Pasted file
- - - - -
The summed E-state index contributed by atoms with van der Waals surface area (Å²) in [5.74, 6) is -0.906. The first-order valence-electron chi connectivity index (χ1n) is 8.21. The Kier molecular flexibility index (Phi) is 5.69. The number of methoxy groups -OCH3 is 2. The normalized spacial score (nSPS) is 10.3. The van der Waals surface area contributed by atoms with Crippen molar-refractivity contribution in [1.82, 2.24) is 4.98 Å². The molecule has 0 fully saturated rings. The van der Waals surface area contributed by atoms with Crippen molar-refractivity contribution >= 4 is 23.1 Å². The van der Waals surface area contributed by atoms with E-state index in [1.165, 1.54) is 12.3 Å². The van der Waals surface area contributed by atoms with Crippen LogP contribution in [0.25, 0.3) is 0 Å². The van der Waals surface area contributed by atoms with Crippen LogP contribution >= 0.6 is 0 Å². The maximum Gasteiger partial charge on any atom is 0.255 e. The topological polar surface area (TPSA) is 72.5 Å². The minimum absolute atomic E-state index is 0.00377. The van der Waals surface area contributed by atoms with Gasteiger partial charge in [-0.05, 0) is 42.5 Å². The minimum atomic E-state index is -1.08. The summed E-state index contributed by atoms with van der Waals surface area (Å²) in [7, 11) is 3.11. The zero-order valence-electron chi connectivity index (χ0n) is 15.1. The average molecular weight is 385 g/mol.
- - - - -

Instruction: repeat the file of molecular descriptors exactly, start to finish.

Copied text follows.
The summed E-state index contributed by atoms with van der Waals surface area (Å²) in [5.74, 6) is -0.906. The first-order valence-electron chi connectivity index (χ1n) is 8.21. The Kier molecular flexibility index (Phi) is 5.69. The number of methoxy groups -OCH3 is 2. The normalized spacial score (nSPS) is 10.3. The van der Waals surface area contributed by atoms with Crippen molar-refractivity contribution in [1.82, 2.24) is 4.98 Å². The molecule has 0 fully saturated rings. The van der Waals surface area contributed by atoms with Crippen molar-refractivity contribution >= 4 is 23.1 Å². The van der Waals surface area contributed by atoms with E-state index in [1.165, 1.54) is 12.3 Å². The van der Waals surface area contributed by atoms with Crippen LogP contribution in [0.25, 0.3) is 0 Å². The van der Waals surface area contributed by atoms with Crippen LogP contribution >= 0.6 is 0 Å². The maximum Gasteiger partial charge on any atom is 0.255 e. The topological polar surface area (TPSA) is 72.5 Å². The minimum absolute atomic E-state index is 0.00377. The van der Waals surface area contributed by atoms with Gasteiger partial charge in [-0.05, 0) is 42.5 Å². The minimum atomic E-state index is -1.08. The summed E-state index contributed by atoms with van der Waals surface area (Å²) in [7, 11) is 3.11. The zero-order valence-electron chi connectivity index (χ0n) is 15.1. The average molecular weight is 385 g/mol.